Exploring the Origins of UK Garage
Delve into the early days of UK Garage and learn about the pioneers who shaped the genre. Uncover the roots of the iconic 2-step beats and garage sound that revolutionized the UK music scene.
We will start with the Acid House raves of the late 80’s, built upon by legendary clubs such as Hacienda who fostered an underground club music movement that eventually splintered into mainstream House, Hardcore, Jungle and Drum & Bass. House itself then took on various forms in the UK from the steady commercial 120bpm to the faster, German techno influenced Trance. At this same time, Chicago House was THE dance movement from across the pond and UK importers of this sound started pitching up these tracks for the clubs and after parties at places like The Elephant and Castle, with the bassier, non vocal or “Dub” versions taking preference as pitchy vocals then weren’t an issue. As the popularity of the music played at these after parties grew, this led to UK producers meeting the demand by blending the percussion of US Garage with unique basslines and a sampling style of choppy, staccato vocals. This led to the birth of UK Garage and nobody would have imagined at the time just how culture defining this music genre would become.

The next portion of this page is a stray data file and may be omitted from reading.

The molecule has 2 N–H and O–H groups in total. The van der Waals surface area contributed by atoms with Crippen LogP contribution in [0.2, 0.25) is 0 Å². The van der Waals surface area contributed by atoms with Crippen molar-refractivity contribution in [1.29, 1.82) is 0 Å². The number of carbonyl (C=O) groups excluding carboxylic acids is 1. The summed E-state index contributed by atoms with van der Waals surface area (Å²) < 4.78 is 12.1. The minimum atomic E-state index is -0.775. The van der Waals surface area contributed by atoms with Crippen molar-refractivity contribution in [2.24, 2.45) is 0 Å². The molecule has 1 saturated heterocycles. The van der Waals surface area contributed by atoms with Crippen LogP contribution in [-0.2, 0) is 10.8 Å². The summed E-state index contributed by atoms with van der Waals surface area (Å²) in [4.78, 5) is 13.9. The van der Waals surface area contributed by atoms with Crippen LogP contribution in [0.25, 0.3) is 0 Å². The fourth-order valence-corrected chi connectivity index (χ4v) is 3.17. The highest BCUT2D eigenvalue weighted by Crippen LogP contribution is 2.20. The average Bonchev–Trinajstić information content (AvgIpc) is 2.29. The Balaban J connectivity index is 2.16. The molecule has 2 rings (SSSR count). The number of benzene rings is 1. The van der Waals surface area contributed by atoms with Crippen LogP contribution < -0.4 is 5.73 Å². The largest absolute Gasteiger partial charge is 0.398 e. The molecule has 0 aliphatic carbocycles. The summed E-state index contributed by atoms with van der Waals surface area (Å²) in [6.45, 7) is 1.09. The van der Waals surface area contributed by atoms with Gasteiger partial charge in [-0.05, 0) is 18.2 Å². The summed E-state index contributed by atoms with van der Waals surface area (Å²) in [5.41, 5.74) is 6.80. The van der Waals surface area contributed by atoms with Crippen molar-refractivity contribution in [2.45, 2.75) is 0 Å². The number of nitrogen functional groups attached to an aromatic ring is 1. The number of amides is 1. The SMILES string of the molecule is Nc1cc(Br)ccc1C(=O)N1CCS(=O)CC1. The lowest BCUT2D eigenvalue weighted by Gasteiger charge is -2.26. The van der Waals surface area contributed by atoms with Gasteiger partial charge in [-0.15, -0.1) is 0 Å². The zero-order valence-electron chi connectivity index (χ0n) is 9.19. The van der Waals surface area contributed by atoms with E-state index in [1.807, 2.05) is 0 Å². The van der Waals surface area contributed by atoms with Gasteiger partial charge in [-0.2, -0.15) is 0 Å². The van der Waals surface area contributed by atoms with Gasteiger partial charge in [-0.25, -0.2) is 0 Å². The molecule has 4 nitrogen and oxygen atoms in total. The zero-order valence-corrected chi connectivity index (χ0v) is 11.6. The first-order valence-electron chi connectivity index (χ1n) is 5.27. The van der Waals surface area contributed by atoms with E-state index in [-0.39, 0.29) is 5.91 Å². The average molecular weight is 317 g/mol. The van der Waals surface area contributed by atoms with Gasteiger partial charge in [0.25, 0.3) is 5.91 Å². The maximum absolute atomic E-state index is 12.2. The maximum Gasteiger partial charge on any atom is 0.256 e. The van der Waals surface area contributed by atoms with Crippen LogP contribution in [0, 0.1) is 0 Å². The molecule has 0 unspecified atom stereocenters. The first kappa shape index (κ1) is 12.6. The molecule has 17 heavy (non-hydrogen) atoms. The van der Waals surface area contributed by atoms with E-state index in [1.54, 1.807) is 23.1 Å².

Pirate radio stations fanned the flames with the high hats of their sound being heard blaring out of the blacked-out windows of every Fiesta RS Turbo across London and surrounding counties.
I remember lively club nights like Peach at Camden Palace which played the most widely popular electronic music of the time, Trance, and even there they set up a Garage Room (The Black and White room) situated at the top of the club. It was there I got my first fill of Steve Gurley playing his remix of Lenny Fontana’s Spirit of the Sun, spinning on that black and yellow label of Public Demand with that distinct hollow organ smacking over a charged 2 step beat and I knew this was here to stay.
2 Step versions of 4x4 tracks started to filter in to UKG releases and then became the prevailing beat of choice for many of the most popular tunes from ’97 onwards.
Rinse FM, Deja Vu, Upfront and Passion were just some of the killer UK Garage stations repping the scene across North and South London with many setting up club nights of their own and come 1999/2000 every club and bar in the country had ravers calling for the latest UK Garage tunes to be played and it became so popular that it flirted with the Top 40 national music charts, here's a list of some of the most successful tracks:
1. Double 99 - "Ripgroove" (1997) - This track reached #14 in the UK charts in 1997 and was one of the first UK garage tracks to achieve mainstream success.
2. Artful Dodger feat. Craig David - "Re-Rewind" (1999) - This track was a huge hit in the UK, reaching #2 in the charts in 1999. It was one of the first UK garage tracks to achieve mainstream success and helped to popularize the genre.
3. Sweet Female Attitude - "Flowers" (2000) - This track was a massive hit in the UK, reaching #2 in the charts in 2000. It was one of the first UK garage tracks to be embraced by a mainstream audience.